4. Easements as per s.62 of the Law of Property Act 1925.

Q1. Alan purchases the ground floor of a property owned by Business Plc. Business Plc retains control of the floors above. Alan intends to open a restaurant in the newly-purchased portion of the land, and in the course of doing so discovers that he needs to install a special air conditioning unit as required by health and safety regulations. Alan had covenanted to comply with all such regulations at the time of purchase. The air conditioning unit needs some of its wiring to run through the floors owned by Business Plc.

Advise Alan.

Q2. Alan is also looking at setting up his utilities for the restaurant. He notes that Business Plc already have the necessary piping and wiring for water, electricity, and gas for the floors of the building still owned by Business Plc. He could get the utilities installed separately (i.e. without needing access to the floors owned by Business Plc), nevertheless Alan asks Business Plc if they will consider installing similar utilities connections on his behalf through their floors to his restaurant, but Business Plc say it is not their responsibility.

Advise Alan.

Q3. Charlie enjoys the view of the lake from his property, Greenacre. Delia owns the neighbouring plot of land. Delia informs Charlie that she has just received planning permission to construct a new set of houses on her plot of land. When Charlie sees the plans, he realises the houses will disrupt his view. He comes to you for advice, saying he’s sure a lawyer friend told him that he can get an easement to prevent the construction.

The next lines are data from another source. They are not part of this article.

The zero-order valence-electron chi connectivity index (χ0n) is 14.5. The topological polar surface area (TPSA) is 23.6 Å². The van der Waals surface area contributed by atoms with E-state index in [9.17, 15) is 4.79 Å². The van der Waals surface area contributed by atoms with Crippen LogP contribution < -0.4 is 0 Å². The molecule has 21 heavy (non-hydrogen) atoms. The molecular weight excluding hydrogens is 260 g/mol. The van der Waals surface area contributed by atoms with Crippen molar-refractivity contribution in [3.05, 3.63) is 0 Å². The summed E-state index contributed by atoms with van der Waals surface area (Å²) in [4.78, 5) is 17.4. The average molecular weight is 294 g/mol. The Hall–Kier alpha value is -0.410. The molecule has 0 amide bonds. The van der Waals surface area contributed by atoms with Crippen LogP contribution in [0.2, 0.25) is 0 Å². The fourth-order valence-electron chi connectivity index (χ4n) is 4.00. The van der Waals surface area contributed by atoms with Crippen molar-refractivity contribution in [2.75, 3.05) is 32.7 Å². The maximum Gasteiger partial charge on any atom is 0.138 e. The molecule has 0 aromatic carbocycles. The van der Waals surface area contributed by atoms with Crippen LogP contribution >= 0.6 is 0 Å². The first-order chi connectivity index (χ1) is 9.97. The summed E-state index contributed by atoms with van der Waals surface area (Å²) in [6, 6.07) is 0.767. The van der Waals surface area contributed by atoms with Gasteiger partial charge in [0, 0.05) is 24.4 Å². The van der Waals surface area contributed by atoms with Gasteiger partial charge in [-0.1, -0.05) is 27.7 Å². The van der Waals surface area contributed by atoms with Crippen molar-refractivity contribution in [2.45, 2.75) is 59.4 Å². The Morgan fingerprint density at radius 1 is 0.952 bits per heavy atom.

Q4. Excavators Inc, based in Northampton are looking to mine new resources as part of their business. They have learned that the water of a particular lake in Cornwall would be especially profitable given its unique properties. They approach the equitable owner of the land on which the lake sits, Francis, to ask if they may be given special permission to take the water from the land.

Advise Francis.

A1. This is a revised version of the case of Wong v Beaumont Property Trust Ltd. In that case, you will recall the court considered implying an easement of common intention: both the parties were taken to have intended that Wong would be able to comply with the relevant regulations, and in the course of such compliance, Wong had to have access to the parts of the land owned by Beaumont. And as you will recall from that case, an easement was indeed implied.

A2. Unlike in Q1, the person with the alleged dominant tenement (Alan) is looking to require the owners of the servient tenement (Business Plc) to actively do something to the servient land rather than simply allow Alan to do something on their land. As you will recall, any easement that requires the servient tenement owner to actively and positively expend time, resources and money on an activity is not a valid easement (Liverpool County Council v Irwin). Therefore, any such attempt at an easement would fail.

A3. Charlie is in this instance looking to acquire an easement of retaining a good view of the lake. The problem for Charlie, as per Hunter v Canary Wharf, is that the right is too broad, too ill-defined, and in any event does not belong to the class of rights which have classically been defined as an easement. Charlie’s hopes for an easement would therefore fail.

A4. There are two clues in this question that the type of right claimed is a profit à prendre. First, the locations suggest that the land would not be adjacent or neighbouring. Second, Excavators Inc is looking to take a natural resource from the land. You should note these relevant characteristics, while also noting that Excavators Inc cannot actually acquire a profit à prendre for the water because water is a resource that cannot be the subject of a profit à prendre as per Alfred F Beckett Ltd v Lyons.